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Google's ninja approach to Mobile World Congress

In a break from the last two years, Google has opted for a more subdued approach, complete with mysterious meeting room.

Google's booth at Mobile World Congress from last year. Roger Cheng/CNET

BARCELONA, Spain--Gone is the giant Android figures, the twisty slide, colorful pins, and free ice cream sandwiches. Gone is the massive, head-turning booth that clearly established Google as a major player at Mobile World Congress.

In its place is a small meeting room with a blank glass placard on the outside. A white curtain provides privacy for the briefings inside.

Google has largely run under the radar, taking a few meetings with the press, vendors, and other partners at the show. But the company isn't listed as an exhibitor, and its name and meeting room doesn't appear on convention maps.

Google's decision to take stealthlike approach at the show is a curious shift in tactic, especially considering the influence it now has over the entire wireless industry. There are few companies at the show that isn't at least indirectly affected by Android.

Curiously, its non-presence at the show may be the best illustration of Google's reach.

"If you walk around the halls, there's a lot of Android out there already," said Hiroshi Lockheimer, vice president of engineering in charge of Android. "We felt like the partners are best equipped to talk about their products.

"We're here to meet with people. We don't need a fancy booth for this."

Google's virtual absence at the show certainly doesn't mean that the company and Android weren't in the headlines. The Wall Street Journal reported on the growing tensions between Google and Samsung. Samsung, meanwhile, poured cold water on everyone else as the show was kicking off by sending out invitations to the launch event for the Galaxy S4 -- the premier Android phone.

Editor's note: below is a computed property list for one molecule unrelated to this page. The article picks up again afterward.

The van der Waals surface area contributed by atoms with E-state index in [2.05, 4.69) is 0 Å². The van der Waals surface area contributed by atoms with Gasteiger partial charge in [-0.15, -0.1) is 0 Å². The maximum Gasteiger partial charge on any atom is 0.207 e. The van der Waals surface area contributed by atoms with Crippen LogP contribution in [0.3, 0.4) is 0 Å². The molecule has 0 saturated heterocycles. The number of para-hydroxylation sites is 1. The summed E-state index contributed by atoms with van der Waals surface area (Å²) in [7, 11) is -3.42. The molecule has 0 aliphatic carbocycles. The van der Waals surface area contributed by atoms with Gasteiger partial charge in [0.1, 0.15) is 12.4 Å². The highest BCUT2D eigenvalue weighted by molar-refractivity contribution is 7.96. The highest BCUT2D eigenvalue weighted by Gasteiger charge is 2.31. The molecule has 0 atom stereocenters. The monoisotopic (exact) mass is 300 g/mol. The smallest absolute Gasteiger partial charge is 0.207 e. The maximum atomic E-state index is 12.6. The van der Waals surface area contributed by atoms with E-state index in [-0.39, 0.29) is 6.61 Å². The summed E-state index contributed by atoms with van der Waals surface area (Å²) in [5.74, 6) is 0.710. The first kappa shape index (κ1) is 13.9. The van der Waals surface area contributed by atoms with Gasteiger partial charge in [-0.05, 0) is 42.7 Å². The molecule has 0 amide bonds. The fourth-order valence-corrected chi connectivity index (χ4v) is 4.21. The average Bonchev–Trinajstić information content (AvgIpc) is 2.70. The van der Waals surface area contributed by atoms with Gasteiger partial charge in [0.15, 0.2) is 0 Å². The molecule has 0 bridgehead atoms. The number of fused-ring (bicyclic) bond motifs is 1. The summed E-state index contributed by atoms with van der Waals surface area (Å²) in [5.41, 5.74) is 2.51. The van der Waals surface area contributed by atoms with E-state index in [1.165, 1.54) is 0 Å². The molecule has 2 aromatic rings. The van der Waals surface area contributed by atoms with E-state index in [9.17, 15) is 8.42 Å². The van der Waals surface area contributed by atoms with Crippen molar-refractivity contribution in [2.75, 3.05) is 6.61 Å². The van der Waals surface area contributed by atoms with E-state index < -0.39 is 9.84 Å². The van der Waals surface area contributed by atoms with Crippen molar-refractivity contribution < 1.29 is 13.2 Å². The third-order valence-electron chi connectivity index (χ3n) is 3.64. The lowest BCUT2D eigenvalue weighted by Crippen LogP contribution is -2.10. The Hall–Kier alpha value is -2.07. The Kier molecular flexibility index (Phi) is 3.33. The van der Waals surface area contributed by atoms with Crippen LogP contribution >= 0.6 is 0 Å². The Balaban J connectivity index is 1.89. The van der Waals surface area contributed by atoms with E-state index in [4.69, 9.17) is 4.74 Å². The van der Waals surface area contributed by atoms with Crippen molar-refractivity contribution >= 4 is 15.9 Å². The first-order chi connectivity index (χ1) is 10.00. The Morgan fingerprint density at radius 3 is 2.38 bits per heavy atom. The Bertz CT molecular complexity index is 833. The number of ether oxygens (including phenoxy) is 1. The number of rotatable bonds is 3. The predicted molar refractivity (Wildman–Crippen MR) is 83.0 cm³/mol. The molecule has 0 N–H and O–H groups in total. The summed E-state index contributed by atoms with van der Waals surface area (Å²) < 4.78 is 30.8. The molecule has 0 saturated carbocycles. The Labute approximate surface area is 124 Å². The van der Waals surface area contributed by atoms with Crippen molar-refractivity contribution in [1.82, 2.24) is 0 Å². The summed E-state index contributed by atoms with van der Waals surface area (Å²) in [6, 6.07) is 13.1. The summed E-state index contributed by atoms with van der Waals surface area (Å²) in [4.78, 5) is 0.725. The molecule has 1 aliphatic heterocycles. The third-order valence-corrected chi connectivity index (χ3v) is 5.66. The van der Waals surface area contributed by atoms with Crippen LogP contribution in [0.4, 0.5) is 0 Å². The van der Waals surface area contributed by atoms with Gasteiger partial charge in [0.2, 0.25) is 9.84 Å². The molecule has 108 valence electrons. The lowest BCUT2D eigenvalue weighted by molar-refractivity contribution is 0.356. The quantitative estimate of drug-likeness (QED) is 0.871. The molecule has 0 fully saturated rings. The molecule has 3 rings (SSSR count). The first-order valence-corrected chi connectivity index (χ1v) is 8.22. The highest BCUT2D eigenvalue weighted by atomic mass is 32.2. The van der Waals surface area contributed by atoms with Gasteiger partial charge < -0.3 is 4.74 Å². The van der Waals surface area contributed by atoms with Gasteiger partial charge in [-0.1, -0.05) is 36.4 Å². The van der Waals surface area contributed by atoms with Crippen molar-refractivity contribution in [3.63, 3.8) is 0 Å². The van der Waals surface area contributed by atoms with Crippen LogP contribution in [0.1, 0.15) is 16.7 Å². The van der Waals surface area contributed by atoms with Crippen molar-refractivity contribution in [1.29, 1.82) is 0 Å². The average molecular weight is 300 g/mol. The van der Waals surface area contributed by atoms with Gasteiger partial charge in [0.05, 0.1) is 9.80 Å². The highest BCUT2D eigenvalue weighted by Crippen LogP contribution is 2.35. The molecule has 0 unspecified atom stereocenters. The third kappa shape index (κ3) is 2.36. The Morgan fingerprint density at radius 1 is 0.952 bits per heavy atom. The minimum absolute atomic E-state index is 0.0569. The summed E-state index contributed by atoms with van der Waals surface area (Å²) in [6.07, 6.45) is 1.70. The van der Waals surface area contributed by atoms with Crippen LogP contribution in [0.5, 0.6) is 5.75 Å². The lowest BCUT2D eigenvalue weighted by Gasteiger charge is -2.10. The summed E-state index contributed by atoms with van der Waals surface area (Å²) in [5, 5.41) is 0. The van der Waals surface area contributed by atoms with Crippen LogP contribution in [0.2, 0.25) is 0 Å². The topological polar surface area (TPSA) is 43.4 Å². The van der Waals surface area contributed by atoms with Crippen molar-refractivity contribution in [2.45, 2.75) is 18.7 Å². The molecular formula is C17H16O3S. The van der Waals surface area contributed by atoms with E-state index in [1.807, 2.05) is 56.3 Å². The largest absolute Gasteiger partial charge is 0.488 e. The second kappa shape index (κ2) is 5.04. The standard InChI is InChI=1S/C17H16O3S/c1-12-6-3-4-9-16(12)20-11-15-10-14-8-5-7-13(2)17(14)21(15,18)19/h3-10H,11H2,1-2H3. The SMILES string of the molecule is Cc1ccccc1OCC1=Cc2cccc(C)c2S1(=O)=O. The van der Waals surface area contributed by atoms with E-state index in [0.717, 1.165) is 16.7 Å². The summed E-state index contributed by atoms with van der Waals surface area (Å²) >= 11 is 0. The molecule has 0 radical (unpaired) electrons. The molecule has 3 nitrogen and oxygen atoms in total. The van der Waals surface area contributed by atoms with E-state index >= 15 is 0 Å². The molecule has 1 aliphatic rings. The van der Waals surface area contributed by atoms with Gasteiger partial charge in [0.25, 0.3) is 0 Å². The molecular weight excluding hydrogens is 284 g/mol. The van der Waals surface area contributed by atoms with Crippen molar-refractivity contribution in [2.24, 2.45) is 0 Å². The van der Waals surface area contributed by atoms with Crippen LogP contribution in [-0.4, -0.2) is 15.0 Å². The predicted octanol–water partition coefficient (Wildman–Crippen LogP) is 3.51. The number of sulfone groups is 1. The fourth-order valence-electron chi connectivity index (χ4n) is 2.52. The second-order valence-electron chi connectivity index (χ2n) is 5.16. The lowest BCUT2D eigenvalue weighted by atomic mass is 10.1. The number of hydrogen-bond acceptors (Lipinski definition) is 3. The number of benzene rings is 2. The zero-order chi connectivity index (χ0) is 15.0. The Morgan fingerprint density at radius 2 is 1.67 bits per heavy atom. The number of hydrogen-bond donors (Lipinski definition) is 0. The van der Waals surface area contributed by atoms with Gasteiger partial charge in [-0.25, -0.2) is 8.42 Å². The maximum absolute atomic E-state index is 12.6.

Many of the big products shown off, from the Samsung Galaxy Note 8 to the ZTE Grand Memo, all run on Android. While the show was all about new operating systems in Firefox, Tizen, and Ubuntu, it's generally understood that Android is what consumers will be caring about for a good while.

Just look at its market share. In the fourth quarter, Android accounted for 70.1 percent of smartphones shipped, according to IDC. The second closest, Apple, accounted for 21 percent, and the rest trail off pretty dramatically.

For comparison's sake, here's Google's presence at Mobile World Congress this year. Roger Cheng/CNET

Of course, some things remained the same. Google continued to host its annual Android party, one of the hotter tickets at Mobile World Congress. This year Florence and the Machine and Tinie Tempah rocked a trendy club in Barcelona. Lockheimer quipped that Google spent all its money on the party this year.

"Do we want Florence and the Machine or a booth?"

Still, it's a far cry from the splashy presence the company has opted for in the past few shows. Last year, Google elicited a Pokemon, "gotta catch 'em all"-like craze with show goers by releasing a series of different Android pins that could be found at partner booths.

The booth was anything but conventional, featuring lots of colors, a slide, a mini parade of Android phones, and a sandwich bar that delivered -- what else? -- ice cream sandwiches. It was a popular destination for show goers and consistently packed.

Google's large presence was particularly noteworthy given its tendency to shun other large trade shows such as Consumer Electronics Show or CTIA Wireless. Like Apple, it opts to hold its own events, such as the developer-focused Google I/O.

But its more subdued approach at Mobile World Congress signals that Google, and Android, may be growing up.